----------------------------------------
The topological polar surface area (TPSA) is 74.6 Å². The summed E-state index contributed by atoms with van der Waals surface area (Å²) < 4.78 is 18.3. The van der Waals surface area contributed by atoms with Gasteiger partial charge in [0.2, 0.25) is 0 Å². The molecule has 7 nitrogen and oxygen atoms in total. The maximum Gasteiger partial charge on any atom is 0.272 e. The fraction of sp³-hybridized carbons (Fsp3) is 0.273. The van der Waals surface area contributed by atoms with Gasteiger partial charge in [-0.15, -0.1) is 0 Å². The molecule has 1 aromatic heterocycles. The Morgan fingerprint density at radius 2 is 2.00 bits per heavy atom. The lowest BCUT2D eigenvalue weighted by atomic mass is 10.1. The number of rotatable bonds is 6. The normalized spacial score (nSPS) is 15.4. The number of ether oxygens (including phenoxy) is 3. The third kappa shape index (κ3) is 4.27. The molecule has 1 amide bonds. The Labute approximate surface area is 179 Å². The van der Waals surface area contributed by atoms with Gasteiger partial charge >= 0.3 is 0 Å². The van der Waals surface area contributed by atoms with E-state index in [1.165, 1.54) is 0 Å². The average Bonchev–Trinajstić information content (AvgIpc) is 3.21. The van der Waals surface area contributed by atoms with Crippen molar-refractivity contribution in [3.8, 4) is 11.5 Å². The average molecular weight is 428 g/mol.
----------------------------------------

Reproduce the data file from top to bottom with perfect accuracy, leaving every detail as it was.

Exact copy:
The topological polar surface area (TPSA) is 74.6 Å². The summed E-state index contributed by atoms with van der Waals surface area (Å²) < 4.78 is 18.3. The van der Waals surface area contributed by atoms with Gasteiger partial charge in [0.2, 0.25) is 0 Å². The molecule has 7 nitrogen and oxygen atoms in total. The maximum Gasteiger partial charge on any atom is 0.272 e. The fraction of sp³-hybridized carbons (Fsp3) is 0.273. The van der Waals surface area contributed by atoms with Gasteiger partial charge in [-0.15, -0.1) is 0 Å². The molecule has 1 aromatic heterocycles. The Morgan fingerprint density at radius 2 is 2.00 bits per heavy atom. The lowest BCUT2D eigenvalue weighted by atomic mass is 10.1. The number of rotatable bonds is 6. The normalized spacial score (nSPS) is 15.4. The number of ether oxygens (including phenoxy) is 3. The third kappa shape index (κ3) is 4.27. The molecule has 1 amide bonds. The Labute approximate surface area is 179 Å². The van der Waals surface area contributed by atoms with Gasteiger partial charge >= 0.3 is 0 Å². The van der Waals surface area contributed by atoms with E-state index in [1.165, 1.54) is 0 Å². The average Bonchev–Trinajstić information content (AvgIpc) is 3.21. The van der Waals surface area contributed by atoms with Crippen molar-refractivity contribution in [3.8, 4) is 11.5 Å². The average molecular weight is 428 g/mol.